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Liquefaction process

what is Liquefaction

When natural gas is liquefied, its volume is reduced by 600 times, enabling it to be transported more economically over long distances. We extract the gas, liquefy it, and then transport the LNG via ISO containers to our customers through the virtual pipeline.

The gas gathering network transports the natural gas from the wells to the plant through booster stations. The natural gas is rich in helium and nitrogen and contains moisture, carbon dioxide and other contaminants.

Close-up of organized, bundled, and neatly arranged cables, secured by metal clamps along a metal structure. The cables bend smoothly around corners, following the structure's contours. The sky with a few clouds is visible in the background.

At the process plant, the gas is compressed before going through a pre-treatment process, where all impurities, mainly carbon dioxide (CO2) and moisture, are removed before flowing into the cryogenic equipment. In the first cryogenic process, compressors are employed to circulate mixed refrigerant, where methane is liquefied to -162°C (112K) and separated as the first product, LNG. Then, the remaining gas, mainly containing nitrogen and helium, goes through a series of condensing, utilising numerous turbines, and separating processes to produce the second product, liquefied helium (LHe), at -269°C (4.2K).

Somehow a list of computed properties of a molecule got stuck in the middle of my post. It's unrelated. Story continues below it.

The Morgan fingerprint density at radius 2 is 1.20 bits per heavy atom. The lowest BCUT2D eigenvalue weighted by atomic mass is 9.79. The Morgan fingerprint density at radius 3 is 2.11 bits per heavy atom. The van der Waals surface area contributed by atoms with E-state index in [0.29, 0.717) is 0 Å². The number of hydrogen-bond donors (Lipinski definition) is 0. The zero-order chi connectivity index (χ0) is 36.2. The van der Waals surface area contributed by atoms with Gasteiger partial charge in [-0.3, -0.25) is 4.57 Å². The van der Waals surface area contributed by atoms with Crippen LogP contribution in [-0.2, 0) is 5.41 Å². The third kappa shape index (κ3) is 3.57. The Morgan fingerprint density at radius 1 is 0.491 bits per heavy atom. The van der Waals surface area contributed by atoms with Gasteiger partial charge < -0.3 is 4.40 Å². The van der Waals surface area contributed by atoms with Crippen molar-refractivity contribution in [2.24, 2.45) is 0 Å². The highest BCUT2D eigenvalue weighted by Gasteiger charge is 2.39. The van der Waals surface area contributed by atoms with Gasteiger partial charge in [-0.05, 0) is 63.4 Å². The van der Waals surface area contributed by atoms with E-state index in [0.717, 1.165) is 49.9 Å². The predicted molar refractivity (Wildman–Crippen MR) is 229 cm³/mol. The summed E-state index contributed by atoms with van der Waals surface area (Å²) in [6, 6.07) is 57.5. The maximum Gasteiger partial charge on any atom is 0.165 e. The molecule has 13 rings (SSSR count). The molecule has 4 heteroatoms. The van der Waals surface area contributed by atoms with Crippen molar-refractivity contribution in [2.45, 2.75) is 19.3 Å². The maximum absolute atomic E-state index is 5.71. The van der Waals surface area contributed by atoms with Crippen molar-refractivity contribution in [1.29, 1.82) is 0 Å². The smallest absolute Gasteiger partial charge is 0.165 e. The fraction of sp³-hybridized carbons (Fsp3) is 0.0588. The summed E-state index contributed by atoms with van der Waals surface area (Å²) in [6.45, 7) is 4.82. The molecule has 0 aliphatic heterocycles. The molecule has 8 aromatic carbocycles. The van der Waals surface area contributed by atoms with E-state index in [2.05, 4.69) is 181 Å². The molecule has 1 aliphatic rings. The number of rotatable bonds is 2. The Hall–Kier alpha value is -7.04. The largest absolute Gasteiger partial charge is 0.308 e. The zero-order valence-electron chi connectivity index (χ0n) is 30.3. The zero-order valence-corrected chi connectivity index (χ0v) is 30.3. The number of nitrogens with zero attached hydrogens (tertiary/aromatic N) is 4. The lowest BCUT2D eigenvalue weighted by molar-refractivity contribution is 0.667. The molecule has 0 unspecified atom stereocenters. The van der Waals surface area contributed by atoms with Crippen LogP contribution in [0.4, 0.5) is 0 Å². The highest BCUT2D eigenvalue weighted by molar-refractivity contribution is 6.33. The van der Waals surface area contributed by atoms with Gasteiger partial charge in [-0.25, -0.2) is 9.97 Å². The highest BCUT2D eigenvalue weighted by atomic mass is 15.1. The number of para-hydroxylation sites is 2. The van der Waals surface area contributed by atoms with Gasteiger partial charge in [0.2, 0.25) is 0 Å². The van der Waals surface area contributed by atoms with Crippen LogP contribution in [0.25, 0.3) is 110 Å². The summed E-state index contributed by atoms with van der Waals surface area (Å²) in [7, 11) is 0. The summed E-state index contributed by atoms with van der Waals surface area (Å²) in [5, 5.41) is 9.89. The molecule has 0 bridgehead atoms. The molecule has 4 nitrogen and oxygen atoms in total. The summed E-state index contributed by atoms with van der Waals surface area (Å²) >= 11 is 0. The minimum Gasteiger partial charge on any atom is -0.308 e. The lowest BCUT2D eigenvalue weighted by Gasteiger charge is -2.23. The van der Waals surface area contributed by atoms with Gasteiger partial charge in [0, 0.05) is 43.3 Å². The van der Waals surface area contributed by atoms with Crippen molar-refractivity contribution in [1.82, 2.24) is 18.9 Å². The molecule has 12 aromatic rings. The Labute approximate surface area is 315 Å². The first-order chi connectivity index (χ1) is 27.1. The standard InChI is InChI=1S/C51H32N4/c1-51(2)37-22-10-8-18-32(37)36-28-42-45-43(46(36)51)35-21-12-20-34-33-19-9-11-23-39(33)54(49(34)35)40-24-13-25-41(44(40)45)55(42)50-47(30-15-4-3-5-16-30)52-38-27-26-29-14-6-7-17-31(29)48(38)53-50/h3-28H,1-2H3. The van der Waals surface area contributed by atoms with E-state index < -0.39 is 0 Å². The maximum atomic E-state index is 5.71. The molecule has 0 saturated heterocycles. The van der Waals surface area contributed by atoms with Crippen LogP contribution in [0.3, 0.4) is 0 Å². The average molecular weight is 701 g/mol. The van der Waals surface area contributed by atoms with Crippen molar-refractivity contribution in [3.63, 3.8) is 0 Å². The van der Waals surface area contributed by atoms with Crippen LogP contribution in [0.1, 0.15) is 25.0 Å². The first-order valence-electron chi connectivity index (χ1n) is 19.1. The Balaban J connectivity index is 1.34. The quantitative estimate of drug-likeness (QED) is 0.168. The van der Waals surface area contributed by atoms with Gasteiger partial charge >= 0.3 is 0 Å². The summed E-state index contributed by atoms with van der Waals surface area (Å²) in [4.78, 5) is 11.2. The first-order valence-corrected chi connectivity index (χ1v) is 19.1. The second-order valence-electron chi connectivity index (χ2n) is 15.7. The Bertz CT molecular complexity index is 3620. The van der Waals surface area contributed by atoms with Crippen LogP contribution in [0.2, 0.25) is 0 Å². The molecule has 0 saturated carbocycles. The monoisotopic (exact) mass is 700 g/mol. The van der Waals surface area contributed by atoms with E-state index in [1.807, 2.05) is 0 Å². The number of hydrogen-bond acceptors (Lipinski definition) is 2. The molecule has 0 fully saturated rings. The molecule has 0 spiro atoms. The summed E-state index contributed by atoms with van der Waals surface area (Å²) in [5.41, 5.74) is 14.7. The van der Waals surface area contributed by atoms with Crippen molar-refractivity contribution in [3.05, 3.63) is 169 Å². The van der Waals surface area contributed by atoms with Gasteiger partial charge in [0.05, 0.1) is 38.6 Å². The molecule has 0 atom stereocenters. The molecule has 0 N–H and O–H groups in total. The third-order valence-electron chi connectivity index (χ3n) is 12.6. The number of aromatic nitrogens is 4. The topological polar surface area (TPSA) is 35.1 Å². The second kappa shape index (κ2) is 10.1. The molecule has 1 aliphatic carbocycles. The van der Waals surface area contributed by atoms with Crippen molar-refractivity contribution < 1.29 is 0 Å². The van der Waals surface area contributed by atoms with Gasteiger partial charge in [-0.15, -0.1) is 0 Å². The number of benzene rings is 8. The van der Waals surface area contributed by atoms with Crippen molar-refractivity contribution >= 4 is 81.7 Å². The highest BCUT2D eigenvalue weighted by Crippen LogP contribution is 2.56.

Now in liquid form, the LNG and LHe are stored in large, insulated storage tanks at our Virginia Gas Plant, where they are to be dispensed into cryogenic Iso Containers and transported to our customers via a virtual pipeline.